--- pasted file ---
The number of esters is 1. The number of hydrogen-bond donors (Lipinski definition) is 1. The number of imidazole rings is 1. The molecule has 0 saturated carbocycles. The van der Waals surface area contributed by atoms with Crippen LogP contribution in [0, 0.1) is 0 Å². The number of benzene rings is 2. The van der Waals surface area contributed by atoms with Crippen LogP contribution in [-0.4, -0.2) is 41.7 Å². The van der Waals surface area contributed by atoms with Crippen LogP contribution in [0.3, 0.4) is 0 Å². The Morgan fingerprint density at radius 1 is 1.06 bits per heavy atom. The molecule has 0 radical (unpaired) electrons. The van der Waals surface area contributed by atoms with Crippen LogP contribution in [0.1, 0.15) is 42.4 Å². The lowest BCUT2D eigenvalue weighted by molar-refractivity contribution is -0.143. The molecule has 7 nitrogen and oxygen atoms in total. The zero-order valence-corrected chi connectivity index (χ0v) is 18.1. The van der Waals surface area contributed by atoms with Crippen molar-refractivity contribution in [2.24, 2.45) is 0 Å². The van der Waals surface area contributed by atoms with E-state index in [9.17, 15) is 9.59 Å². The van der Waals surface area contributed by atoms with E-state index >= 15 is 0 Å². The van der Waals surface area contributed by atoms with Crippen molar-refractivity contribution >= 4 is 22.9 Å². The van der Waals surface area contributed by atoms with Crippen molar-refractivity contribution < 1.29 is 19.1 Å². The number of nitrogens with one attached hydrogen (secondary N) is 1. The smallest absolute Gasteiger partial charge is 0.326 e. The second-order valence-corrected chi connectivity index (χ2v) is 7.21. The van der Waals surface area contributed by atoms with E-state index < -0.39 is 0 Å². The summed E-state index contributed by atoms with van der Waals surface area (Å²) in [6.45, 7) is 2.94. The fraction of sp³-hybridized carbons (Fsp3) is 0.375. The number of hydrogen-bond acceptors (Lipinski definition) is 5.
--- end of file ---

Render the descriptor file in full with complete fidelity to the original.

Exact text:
The number of esters is 1. The number of hydrogen-bond donors (Lipinski definition) is 1. The number of imidazole rings is 1. The molecule has 0 saturated carbocycles. The van der Waals surface area contributed by atoms with Crippen LogP contribution in [0, 0.1) is 0 Å². The number of benzene rings is 2. The van der Waals surface area contributed by atoms with Crippen LogP contribution in [-0.4, -0.2) is 41.7 Å². The van der Waals surface area contributed by atoms with Crippen LogP contribution in [0.3, 0.4) is 0 Å². The Morgan fingerprint density at radius 1 is 1.06 bits per heavy atom. The molecule has 0 radical (unpaired) electrons. The van der Waals surface area contributed by atoms with Crippen LogP contribution in [0.1, 0.15) is 42.4 Å². The lowest BCUT2D eigenvalue weighted by molar-refractivity contribution is -0.143. The molecule has 7 nitrogen and oxygen atoms in total. The zero-order valence-corrected chi connectivity index (χ0v) is 18.1. The van der Waals surface area contributed by atoms with Crippen molar-refractivity contribution in [2.24, 2.45) is 0 Å². The van der Waals surface area contributed by atoms with E-state index in [9.17, 15) is 9.59 Å². The van der Waals surface area contributed by atoms with E-state index >= 15 is 0 Å². The van der Waals surface area contributed by atoms with Crippen molar-refractivity contribution >= 4 is 22.9 Å². The van der Waals surface area contributed by atoms with Crippen molar-refractivity contribution < 1.29 is 19.1 Å². The number of nitrogens with one attached hydrogen (secondary N) is 1. The smallest absolute Gasteiger partial charge is 0.326 e. The second-order valence-corrected chi connectivity index (χ2v) is 7.21. The van der Waals surface area contributed by atoms with E-state index < -0.39 is 0 Å². The summed E-state index contributed by atoms with van der Waals surface area (Å²) in [6.45, 7) is 2.94. The fraction of sp³-hybridized carbons (Fsp3) is 0.375. The number of hydrogen-bond acceptors (Lipinski definition) is 5.